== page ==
NEW YORK’S 59E59 THEATERS continue to provide welcoming off-Broadway accommodations for shows that originated in Chicago. Bruce Graham’s The Outgoing Tide, which had its world premiere in 2011 with Northlight Theatre and won its author a Jeff Award for best new play, will open in November at the busy theaterplex in a non-Northlight production, featuring a new cast.
However, the original cast — Steppenwolf vets John Mahoney and Rondi Reed and Lookingglass (Lookingglasstheatre.org/content/) ensemble member Thomas J. Cox — just returned from a triumphant remount at Ireland’s Galway Arts Festival. Northlight’s relationship with Graham continues next season. Artistic director BJ Jones mounts the world premiere of Graham’s Stella & Lou in spring 2013.
Other 59E59 shows this coming fall with Chicago roots include a newly retooled version of the musical Working, based on the seminal book by Studs Terkel, which had its out-of-town tryout in March 2011 at Water Tower Place’s Broadway Playhouse.
And erstwhile Chicago playwright Caitlin Montanye Parrish’s A Twist of Water, also opens at 59E59 in November with its original cast. The show premiered in winter 2011 with Route 66 Theatre under Erica Weiss’s direction and had an extended run at Theater Wit and the Mercury.
Parrish, who received a 2012 MFA from the University of Southern California’s School of Cinematic Arts, has also won the David and Lynn Angell Fellowship in dramatic writing from the Humanitas Prize for her original pilot, “Painkiller.”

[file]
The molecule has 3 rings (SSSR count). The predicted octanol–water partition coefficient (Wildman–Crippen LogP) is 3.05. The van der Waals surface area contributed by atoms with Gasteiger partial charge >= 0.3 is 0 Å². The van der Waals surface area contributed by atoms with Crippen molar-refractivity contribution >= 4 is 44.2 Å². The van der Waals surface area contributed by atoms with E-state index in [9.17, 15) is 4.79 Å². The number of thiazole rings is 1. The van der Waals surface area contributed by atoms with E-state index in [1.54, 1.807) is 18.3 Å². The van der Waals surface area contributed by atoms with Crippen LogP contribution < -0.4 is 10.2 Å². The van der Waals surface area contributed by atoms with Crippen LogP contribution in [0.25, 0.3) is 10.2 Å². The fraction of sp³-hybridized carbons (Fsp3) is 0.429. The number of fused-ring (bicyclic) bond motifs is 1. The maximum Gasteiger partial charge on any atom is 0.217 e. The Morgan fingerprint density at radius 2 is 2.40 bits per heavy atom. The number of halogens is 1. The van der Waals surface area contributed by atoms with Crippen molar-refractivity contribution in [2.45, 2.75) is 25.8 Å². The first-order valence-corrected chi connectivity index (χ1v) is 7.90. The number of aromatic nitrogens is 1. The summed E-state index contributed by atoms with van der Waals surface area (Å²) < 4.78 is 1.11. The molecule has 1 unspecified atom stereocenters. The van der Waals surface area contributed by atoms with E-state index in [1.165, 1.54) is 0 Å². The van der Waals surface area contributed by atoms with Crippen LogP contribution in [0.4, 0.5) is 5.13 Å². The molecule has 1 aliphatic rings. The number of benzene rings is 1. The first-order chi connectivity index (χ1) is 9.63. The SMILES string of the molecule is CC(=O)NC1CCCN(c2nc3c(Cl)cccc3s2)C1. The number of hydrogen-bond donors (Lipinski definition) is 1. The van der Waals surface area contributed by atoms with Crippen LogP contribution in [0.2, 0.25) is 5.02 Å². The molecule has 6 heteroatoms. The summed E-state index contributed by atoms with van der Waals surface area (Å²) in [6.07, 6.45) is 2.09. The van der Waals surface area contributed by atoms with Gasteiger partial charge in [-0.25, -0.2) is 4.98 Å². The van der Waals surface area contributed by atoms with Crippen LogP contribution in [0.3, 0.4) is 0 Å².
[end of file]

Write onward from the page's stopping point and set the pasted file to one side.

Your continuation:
BAILIWICK CHICAGO has named Kate Garassino, a founding collective member, as their new executive director. Garassino, who studied musical theater at Roosevelt University, has previously co-founded two companies – Gilead Theatre and Landscape Theatre Ensemble – and has also worked as the marketing manager for BoHo Theater Ensemble, which, like Bailiwick, has developed a reputation for staging chamber-scaled productions of musicals.
Garassino also has her own business development and consulting firm, Garassino Partners. Departing executive director Brian LaDuca takes the helm at ArtStreet, a learning and living arts complex at the University of Dayton in Ohio.
And while Bailiwick artistic director Lili-Anne Brown reprises her role in A Twist of Water at 59E59 this fall, her company scores an election-season coup by nabbing the Chicago premiere of Bloody Bloody Andrew Jackson. This sardonic emo-rock portrait of “Old Hickory,” created by Michael Friedman and Alex Timbers, had a Broadway run in 2010. Its heady evisceration and pastiche of frontier “culture wars” of the 19th century contains plenty of relevance as politics heat up this year.
JOFFREY BALLET’S Jeraldine Mendoza recently received a $50,000 grant from the Leonore Annenberg Fellowship Fund in the Performing and Visual Arts, geared toward supporting young artists who are just beginning their careers.
Mendoza, a San Francisco native, joined Joffrey as a dancer in 2011 after training at the City Ballet School of San Francisco and as the first American female to graduate in the Russian course at the Bolshoi Ballet Academy.
Mendoza is the first Chicago artist to receive the Leonore Annenberg Fellowship since its inception in 2008.
THEATRE COMMUNICATIONS GROUP launches its inaugural Leadership U[niversity]Program, which provides six early-career theater leaders with grants for one-on-one professional development and eight mid-career professionals with continuing educational opportunities. Amanda Delheimer Dimond, a founder and artistic director of 2nd Story, receives one of the former and will be mentored by Lookingglass executive director, Rachel Kraft, in “exploring the ethos and ecology of an ensemble-based theater that creates new work.”
Meghan Beals McCarthy, associate artistic director of Chicago Dramatists, receives a continuing ed grant to interview and observe the leadership and artists of other new-plays venues around the country.
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